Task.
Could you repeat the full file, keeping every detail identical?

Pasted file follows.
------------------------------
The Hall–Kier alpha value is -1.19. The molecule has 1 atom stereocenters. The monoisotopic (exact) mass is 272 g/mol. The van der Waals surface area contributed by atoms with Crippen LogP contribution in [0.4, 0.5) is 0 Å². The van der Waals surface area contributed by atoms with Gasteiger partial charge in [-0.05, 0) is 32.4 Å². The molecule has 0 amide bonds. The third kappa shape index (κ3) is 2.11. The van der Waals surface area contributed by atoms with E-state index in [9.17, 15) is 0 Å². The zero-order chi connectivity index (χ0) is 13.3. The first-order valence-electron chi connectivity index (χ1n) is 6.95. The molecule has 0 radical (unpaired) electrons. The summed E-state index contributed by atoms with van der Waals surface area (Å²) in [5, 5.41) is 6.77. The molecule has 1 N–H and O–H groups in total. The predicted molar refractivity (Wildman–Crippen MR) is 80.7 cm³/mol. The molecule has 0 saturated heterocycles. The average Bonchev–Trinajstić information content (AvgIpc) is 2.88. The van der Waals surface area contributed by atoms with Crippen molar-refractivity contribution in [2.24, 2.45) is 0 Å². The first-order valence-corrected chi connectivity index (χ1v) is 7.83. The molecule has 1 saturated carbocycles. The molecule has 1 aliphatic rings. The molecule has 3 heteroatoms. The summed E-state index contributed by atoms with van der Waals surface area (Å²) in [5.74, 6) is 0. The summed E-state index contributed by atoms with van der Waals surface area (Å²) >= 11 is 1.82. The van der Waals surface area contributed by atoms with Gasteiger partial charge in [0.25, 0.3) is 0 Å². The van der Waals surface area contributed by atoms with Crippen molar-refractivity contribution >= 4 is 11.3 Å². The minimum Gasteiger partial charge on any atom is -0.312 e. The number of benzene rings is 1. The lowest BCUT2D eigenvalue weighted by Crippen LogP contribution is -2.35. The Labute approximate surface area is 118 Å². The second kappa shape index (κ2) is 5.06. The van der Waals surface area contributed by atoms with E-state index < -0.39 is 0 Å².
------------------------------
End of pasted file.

The Hall–Kier alpha value is -1.19. The molecule has 1 atom stereocenters. The monoisotopic (exact) mass is 272 g/mol. The van der Waals surface area contributed by atoms with Crippen LogP contribution in [0.4, 0.5) is 0 Å². The van der Waals surface area contributed by atoms with Gasteiger partial charge in [-0.05, 0) is 32.4 Å². The molecule has 0 amide bonds. The third kappa shape index (κ3) is 2.11. The van der Waals surface area contributed by atoms with E-state index in [9.17, 15) is 0 Å². The zero-order chi connectivity index (χ0) is 13.3. The first-order valence-electron chi connectivity index (χ1n) is 6.95. The molecule has 0 radical (unpaired) electrons. The summed E-state index contributed by atoms with van der Waals surface area (Å²) in [5, 5.41) is 6.77. The molecule has 1 N–H and O–H groups in total. The predicted molar refractivity (Wildman–Crippen MR) is 80.7 cm³/mol. The molecule has 0 saturated heterocycles. The average Bonchev–Trinajstić information content (AvgIpc) is 2.88. The van der Waals surface area contributed by atoms with Crippen molar-refractivity contribution in [2.24, 2.45) is 0 Å². The first-order valence-corrected chi connectivity index (χ1v) is 7.83. The molecule has 1 saturated carbocycles. The molecule has 1 aliphatic rings. The molecule has 3 heteroatoms. The summed E-state index contributed by atoms with van der Waals surface area (Å²) in [5.74, 6) is 0. The summed E-state index contributed by atoms with van der Waals surface area (Å²) >= 11 is 1.82. The van der Waals surface area contributed by atoms with Gasteiger partial charge in [0.25, 0.3) is 0 Å². The van der Waals surface area contributed by atoms with Crippen molar-refractivity contribution >= 4 is 11.3 Å². The minimum Gasteiger partial charge on any atom is -0.312 e. The number of benzene rings is 1. The lowest BCUT2D eigenvalue weighted by Crippen LogP contribution is -2.35. The Labute approximate surface area is 118 Å². The second kappa shape index (κ2) is 5.06. The van der Waals surface area contributed by atoms with E-state index < -0.39 is 0 Å².